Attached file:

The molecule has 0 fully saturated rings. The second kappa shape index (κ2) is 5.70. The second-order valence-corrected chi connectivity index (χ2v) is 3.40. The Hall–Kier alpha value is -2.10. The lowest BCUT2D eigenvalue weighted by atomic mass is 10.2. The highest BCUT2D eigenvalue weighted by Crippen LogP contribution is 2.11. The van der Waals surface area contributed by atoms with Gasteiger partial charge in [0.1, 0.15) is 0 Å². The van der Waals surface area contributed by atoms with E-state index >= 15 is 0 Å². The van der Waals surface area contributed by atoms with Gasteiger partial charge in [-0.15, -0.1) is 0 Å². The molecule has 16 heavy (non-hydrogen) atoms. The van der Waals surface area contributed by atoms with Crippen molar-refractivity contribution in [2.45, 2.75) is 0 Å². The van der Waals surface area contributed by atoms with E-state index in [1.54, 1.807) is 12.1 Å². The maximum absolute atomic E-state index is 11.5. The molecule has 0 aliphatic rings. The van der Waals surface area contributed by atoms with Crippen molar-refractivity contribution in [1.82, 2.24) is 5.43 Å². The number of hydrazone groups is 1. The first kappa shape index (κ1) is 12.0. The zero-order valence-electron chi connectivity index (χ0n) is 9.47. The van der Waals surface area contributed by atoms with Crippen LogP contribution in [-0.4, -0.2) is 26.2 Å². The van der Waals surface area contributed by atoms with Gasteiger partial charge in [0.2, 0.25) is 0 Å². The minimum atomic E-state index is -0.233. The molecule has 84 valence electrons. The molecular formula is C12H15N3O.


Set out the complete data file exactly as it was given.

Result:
The molecule has 0 fully saturated rings. The second kappa shape index (κ2) is 5.70. The second-order valence-corrected chi connectivity index (χ2v) is 3.40. The Hall–Kier alpha value is -2.10. The lowest BCUT2D eigenvalue weighted by atomic mass is 10.2. The highest BCUT2D eigenvalue weighted by Crippen LogP contribution is 2.11. The van der Waals surface area contributed by atoms with Gasteiger partial charge in [0.1, 0.15) is 0 Å². The van der Waals surface area contributed by atoms with E-state index >= 15 is 0 Å². The van der Waals surface area contributed by atoms with Gasteiger partial charge in [-0.15, -0.1) is 0 Å². The molecule has 16 heavy (non-hydrogen) atoms. The van der Waals surface area contributed by atoms with Crippen molar-refractivity contribution in [2.45, 2.75) is 0 Å². The van der Waals surface area contributed by atoms with E-state index in [1.54, 1.807) is 12.1 Å². The maximum absolute atomic E-state index is 11.5. The molecule has 0 aliphatic rings. The van der Waals surface area contributed by atoms with Crippen molar-refractivity contribution in [1.82, 2.24) is 5.43 Å². The number of hydrazone groups is 1. The first kappa shape index (κ1) is 12.0. The zero-order valence-electron chi connectivity index (χ0n) is 9.47. The van der Waals surface area contributed by atoms with Crippen LogP contribution in [-0.4, -0.2) is 26.2 Å². The van der Waals surface area contributed by atoms with Gasteiger partial charge in [0.2, 0.25) is 0 Å². The minimum atomic E-state index is -0.233. The molecule has 84 valence electrons. The molecular formula is C12H15N3O.